Works in Progress: Our Children and Us

Nov 12 - girl version, Shimmery Pink Butterfly shoes
Photo Credit: mia3mom

“Please take your shoes off and put them in the basket, Cora.” 

“Cora, take off your shoes and put them up.” 

“Go in your room and do not come out until your shoes are off and in their place.” 

“Cora, why are your shoes still on your feet?” 

Finally, leading my two-year-old by the hand, I take her to the shoe basket in her room, kneel down, remove her shoes while she thrashes and protests, “I do it, Mama!” I chastise her for not listening and obeying the first time and am clearly irritated with her disobedience.

Does that sound familiar to you?

Do you feel like you have told your child repeatedly what your expectations are, even shown her how to carry them out on countless occasions, and she still digs in her heels and goes on her own merry way?

I have high expectations of my kids. Sometimes they are a little too high, but usually what I expect them to be able to do is within their realm of achievement if they will only listen and make the effort. 

I don’t expect perfection but at least an attempt! Oh how it burns me up to hear my child say, “I can’t do it!” when I know full well she hasn’t even tried. She is simply waiting for me to do it for her. 

And then I think about how irritated God must be with me when I dig in my heels and go on my own merry way because I don’t want to obey Him right then or I don’t think I am capable of doing what He asks of me. Or I dawdle in hopes that He will just do it for me.

Even when He leads me by the hand to where He wants me to go and shows me exactly what He wants me to do, I balk and protest:

“If You absolutely insist, God, I’ll do it, but I’m doing it my way.”

And how does our ever patient, ever loving Father respond?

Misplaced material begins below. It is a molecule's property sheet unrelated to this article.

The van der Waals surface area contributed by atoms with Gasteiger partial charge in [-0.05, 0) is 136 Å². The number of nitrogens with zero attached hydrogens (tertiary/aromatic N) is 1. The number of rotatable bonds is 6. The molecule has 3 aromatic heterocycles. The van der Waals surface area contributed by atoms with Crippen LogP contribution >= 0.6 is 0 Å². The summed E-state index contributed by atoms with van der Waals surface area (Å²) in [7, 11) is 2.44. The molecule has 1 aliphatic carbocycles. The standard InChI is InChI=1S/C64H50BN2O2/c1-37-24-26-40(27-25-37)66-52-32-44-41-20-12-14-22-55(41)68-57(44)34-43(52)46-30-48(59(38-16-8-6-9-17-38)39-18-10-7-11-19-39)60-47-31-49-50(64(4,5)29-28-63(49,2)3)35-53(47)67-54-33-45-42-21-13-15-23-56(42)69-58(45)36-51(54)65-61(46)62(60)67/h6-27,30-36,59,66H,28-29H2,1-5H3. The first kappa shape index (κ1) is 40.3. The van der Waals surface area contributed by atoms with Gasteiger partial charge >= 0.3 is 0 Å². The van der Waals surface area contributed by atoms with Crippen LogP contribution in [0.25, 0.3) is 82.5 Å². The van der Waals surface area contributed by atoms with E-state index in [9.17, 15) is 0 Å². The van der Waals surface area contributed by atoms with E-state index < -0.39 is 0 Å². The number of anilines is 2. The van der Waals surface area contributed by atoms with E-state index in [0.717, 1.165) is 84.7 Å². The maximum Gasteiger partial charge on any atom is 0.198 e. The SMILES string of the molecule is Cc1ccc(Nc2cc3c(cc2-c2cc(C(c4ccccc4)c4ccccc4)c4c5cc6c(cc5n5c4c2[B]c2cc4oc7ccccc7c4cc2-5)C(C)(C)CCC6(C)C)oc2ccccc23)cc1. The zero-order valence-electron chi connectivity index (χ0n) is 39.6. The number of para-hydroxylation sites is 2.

Not like me: with anger, frustration, and irritation. 

But with patience, gentleness, and compassion. 

With grace.

Why?

Because He knows I am a work in progress. I’m not “there” yet. I haven’t arrived and never will.

Like Peter in Mark 8:29, I know who Jesus is, but I don’t always comprehend what it means to truly follow Him. 

Like my child who needs constant repetition and instruction with gentleness and love, I too require the firm but patient hand of my Lord to guide me. 

Sometimes that guidance requires discipline but always it is for my good.

Maturity takes time. It is a process. While I would like for my children to always do what I tell them, I know that is not realistic. They will disobey. They will test me. They will see if I really mean what I say. 

In those moments, I need to be like my God and with a firm gentleness, guide them, discipline them when necessary, but show them grace and keep loving them despite their flaws.

Like me, my children are also works in progress. They need me to be persistent and consistent in my training but also merciful and kind.

“But you are a forgiving God, gracious and compassionate, slow to anger and abounding in love. Therefore you did not desert them {Israel}, even when they cast for themselves an image of a calf…” 

Nehemiah 9:17b-18a

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Comments

  1. Stopped by from The Better Mom link up! I appreciate reading godly parenting advice as I prepare to be a first time mom in about a month! I love the comparison between our children and us and God. Great analogy! I am hosting a link up for moms and would LOVE for you to add this post to it!
    Here’s the link: http://the-life-of-faith.blogspot.com/2012/11/mommy-moments-19.html

  2. Great post, Keri. I sometimes feel this way with both my little girl and my husband. I expect too much and get frustrated when they don’t measure up. Thanks for the great perspective. If you’ve got 1 year old discipline success tips up your sleeves (especially for spewing food at mealtime) I’d LOVE to hear it. My husband and I have no idea how to make that stop.

    • Thanks, Jelli. I really don’t have any answers. We’ve tried all kinds of approaches to disciplining our young girls. What has worked best for us is isolation. When the child throws or spits out food, whines, or complains, she is sent to her room. The one-year-old would be put in her crib for a short timeout. We repeated this a few times until she stopped the bad behavior.

      Best of luck,
      Keri

  3. I can totally relate to this post! Thanks so much for sharing this mothering wisdom, and thank you so much for linking up to Artful Tuesdays!